Take the 2-minute tour ×
Programmers Stack Exchange is a question and answer site for professional programmers interested in conceptual questions about software development. It's 100% free, no registration required.

"Abstract class" and "interface" are similar concepts, with interface being the more abstract of the two. One differentiating factor is that abstract classes provide method implementations for derived classes when needed. In C#, however, this differentiating factor has been reduced by the recent introduction of extension methods, which enable implementations to be provided for interface methods. Another differentiating factor is that a class can inherit only one abstract class (i.e., there is no multiple inheritance), but it can implement multiple interfaces. This makes interfaces less restrictive and more flexible. So, in C#, when should we use abstract classes instead of interfaces with extension methods?

A notable example of the interface + extension method model is LINQ, where query functionality is provided for any type that implements IEnumerable via a multitude of extension methods.

share|improve this question
And we can use 'Properties' in interfaces also. –  Gulshan Jan 31 '11 at 9:19
Sounds like a C# specific rather than a general OOD question. (Most other OO languages don't have extension methods nor properties.) –  Péter Török Jan 31 '11 at 9:39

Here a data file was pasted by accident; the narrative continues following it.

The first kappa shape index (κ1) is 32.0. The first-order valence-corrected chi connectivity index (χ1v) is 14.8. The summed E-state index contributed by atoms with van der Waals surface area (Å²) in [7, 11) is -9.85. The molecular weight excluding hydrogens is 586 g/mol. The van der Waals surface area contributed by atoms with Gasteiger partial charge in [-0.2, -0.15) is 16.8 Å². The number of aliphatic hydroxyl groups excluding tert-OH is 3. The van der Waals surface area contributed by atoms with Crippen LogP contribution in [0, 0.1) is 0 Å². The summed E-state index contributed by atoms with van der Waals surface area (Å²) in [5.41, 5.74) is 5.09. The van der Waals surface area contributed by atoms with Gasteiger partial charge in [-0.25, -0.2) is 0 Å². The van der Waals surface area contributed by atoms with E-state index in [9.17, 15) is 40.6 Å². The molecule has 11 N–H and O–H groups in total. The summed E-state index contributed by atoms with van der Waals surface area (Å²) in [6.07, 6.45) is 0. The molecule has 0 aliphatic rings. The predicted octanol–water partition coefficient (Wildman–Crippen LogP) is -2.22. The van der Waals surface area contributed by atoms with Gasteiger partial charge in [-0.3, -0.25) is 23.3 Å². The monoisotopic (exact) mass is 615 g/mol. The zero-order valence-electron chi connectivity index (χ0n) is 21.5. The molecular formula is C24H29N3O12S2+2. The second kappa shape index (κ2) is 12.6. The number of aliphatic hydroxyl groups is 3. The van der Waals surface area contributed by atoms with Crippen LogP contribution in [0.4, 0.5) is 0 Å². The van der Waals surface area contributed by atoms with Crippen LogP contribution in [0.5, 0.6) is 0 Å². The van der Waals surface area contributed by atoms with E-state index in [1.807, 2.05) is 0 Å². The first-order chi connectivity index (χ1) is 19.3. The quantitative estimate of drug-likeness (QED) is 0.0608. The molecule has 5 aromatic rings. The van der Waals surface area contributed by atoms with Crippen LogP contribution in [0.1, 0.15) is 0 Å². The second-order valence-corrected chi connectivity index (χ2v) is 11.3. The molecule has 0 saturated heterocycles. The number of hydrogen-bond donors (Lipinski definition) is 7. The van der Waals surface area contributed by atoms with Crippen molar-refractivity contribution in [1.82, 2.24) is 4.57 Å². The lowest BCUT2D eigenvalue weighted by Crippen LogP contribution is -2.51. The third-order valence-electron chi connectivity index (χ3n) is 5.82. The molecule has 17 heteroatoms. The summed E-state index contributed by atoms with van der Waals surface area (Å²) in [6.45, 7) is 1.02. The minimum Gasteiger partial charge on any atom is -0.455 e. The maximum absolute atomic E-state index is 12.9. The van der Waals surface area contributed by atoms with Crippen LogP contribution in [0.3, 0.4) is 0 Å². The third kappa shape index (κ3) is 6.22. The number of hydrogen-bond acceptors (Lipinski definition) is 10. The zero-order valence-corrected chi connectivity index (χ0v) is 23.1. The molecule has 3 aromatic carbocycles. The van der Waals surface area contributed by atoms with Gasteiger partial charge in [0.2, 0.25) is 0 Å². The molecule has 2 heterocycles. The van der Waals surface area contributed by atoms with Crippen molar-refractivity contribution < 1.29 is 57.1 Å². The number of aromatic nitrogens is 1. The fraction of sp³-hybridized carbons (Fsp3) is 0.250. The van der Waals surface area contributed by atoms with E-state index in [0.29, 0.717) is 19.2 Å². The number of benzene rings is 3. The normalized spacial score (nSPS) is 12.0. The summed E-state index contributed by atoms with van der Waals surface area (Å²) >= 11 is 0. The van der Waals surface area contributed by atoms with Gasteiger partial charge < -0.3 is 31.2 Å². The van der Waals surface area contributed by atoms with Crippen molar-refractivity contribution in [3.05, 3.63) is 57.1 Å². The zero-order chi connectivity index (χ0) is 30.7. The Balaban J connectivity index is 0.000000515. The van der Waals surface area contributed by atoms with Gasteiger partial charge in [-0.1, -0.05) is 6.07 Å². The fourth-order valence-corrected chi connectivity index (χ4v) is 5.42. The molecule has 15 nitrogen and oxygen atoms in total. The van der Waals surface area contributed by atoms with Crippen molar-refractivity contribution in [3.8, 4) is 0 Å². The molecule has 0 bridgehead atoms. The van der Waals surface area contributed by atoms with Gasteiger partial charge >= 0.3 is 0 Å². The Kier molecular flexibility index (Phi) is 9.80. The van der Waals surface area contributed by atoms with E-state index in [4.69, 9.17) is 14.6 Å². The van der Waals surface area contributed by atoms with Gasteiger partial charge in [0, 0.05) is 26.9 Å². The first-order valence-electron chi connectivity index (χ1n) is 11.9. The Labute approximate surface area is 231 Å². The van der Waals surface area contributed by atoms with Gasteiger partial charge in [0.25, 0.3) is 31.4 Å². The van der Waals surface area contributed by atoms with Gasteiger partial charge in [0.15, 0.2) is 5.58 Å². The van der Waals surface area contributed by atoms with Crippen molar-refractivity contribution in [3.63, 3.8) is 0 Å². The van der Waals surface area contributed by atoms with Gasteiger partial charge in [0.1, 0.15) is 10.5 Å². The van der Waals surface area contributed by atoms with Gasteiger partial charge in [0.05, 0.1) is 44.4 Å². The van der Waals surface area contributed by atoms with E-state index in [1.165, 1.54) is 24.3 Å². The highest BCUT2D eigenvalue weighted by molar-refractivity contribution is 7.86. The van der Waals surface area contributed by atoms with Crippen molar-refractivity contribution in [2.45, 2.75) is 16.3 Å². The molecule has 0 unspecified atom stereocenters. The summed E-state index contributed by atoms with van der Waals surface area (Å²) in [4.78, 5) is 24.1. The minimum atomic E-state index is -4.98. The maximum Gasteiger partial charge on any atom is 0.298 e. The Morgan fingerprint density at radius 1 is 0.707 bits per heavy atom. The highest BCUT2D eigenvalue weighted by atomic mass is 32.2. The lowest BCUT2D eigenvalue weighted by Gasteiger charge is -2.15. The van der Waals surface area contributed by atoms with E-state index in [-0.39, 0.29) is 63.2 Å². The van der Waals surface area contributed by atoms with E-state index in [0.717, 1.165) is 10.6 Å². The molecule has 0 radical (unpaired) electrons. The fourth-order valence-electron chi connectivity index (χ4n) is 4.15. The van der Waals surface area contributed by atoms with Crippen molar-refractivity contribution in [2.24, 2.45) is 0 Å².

Extension methods do not quite solve the problem that the abstract classes solve, so the reason is no different than it is in Java or some other similar single-inheritance language. –  Job Dec 13 '11 at 16:09
The need for abstract class method implementations has not been reduced by extension methods. Extension methods cannot access private member fields, nor can they be declared virtual and be overridden in derived classes. –  zooone9243 Aug 25 '12 at 15:25

7 Answers 7

up vote 47 down vote accepted

When you need a part of the class to be implemented. The best example I've used is the template method pattern.

public abstract class SomethingDoer
    public void Do()

    protected abstract void DoThis();
    protected abstract void DoThat();